National Youth Financial Literacy Month 2017

April is National Youth Financial Literacy Month. Teaching your children about financial literacy can help them develop and carry financially savvy habits well into adulthood. The basics of a financial education should include guidance on spending, saving, and managing money. Ensure that your child is on the path toward a financially stable future by teaching them these basic lessons.

coins

Teaching Young Children to Save

Kids are never too young to learn the basics of handling money. While younger kids won’t need to pour over financial spreadsheets with you, they can benefit from learning about the meaning of making, spending, and saving money. Introduce coins and paper bills to your child to help explain counting, currency, and equivalency. Encourage your kids to begin saving coins in a clear jar. A clear jar will help them visualize the savings.

If it works for your family, an allowance is a novel way of learning about money management. Consider a few of the following tips as you set an allowance:

  • Set clear expectations of what your child has to do to earn an allowance. Whether they have to finish chores or keep their grades up, this will help them learn about goal-setting and the value of money.
  • Set a clear amount. Give them a “raise” as they get older or take on more responsibilities.
  • Be clear about using an allowance as a tool of money management, not as reward or punishment. This can help your child develop a healthy relationship with their finances and a better understanding of money.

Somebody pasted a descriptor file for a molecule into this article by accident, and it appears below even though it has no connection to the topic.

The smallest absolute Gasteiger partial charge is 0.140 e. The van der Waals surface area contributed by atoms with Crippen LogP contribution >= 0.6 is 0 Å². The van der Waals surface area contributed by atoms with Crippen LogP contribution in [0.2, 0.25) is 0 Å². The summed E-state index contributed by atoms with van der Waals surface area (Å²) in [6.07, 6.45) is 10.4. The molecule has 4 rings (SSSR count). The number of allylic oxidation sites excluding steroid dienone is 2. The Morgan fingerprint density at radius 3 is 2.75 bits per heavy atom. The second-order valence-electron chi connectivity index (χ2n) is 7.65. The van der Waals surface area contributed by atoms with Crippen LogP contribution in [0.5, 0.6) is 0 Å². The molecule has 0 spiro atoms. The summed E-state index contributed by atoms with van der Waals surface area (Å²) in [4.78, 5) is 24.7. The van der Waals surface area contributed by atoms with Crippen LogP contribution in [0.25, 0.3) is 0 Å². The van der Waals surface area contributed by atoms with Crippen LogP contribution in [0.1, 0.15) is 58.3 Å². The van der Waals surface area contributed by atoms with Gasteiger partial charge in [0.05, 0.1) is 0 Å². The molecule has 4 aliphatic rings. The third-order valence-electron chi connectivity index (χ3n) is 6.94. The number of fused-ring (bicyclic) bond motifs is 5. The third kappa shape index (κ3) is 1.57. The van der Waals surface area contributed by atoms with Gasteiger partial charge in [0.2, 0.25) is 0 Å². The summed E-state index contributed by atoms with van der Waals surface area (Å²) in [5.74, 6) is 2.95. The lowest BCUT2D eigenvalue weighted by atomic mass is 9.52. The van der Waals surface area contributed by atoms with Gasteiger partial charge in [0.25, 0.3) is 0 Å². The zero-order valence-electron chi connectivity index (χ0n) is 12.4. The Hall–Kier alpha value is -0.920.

• Encourage them to set goals on spending. What do they want to save for and how can they get there? Now is the perfect time to open a savings account and teach them about saving and contributing.

lemonade-stand

Savings Tips for Pre-teens

Framing how you discuss money with your kids can affect how they perceive money management. Encourage honest communication about money. Be forthright with your own money mistakes from overspending, not saving enough for college, or not being financially independent until adulthood. Also share your successes—paying off debts, successfully budgeting for a down payment, etc.

Encourage your children to ask questions about money. Teach your children about budgeting and include them on family budgeting for things like groceries, Holiday gift shopping, and planning family events. Explore online resources, like Kids.gov to learn more about money management together.

Teens

Important Teen Saving Plans

Now is the time that your child becomes more financially independent. Encourage them to take on more responsibilities at home and to find a job. This way they can learn, with guidance, about managing their own money.

As your teen gets closer to high school graduation, make sure that they know about the following on money management:

  • Have a solid understanding of the basics of saving and spending
  • Review the costs of tuition, living, meal plans, education, etc. of college
  • Set up financial accounts and have an understanding of their student loan system
  • Safety when handling secure financial and private information including, but not limited to passwords, account numbers, PIN, ATM transactions, and more

Free Youth Financial Literacy Sessions from TopLine

We believe that it’s never too early to talk with your kids about money, which is why we have the program Get Smart With Your Money — a financial education initiative that encourages conversation about money among your family. There are three different age-specific groups that tailor to the needs and understandings of your children:

Building Dreams (ages 5-8)
This is a baseline course about the concepts of spending, saving and sharing. It will involve storytelling, worksheets, and other fun activities.

Dollar Power (ages 9-13)
This course teaches the difference between needs and wants, planning and goal setting, saving and paying yourself first, spending wisely and gift cards. Kids will be given real-life scenarios and asked questions about the importance of saving and spending wisely.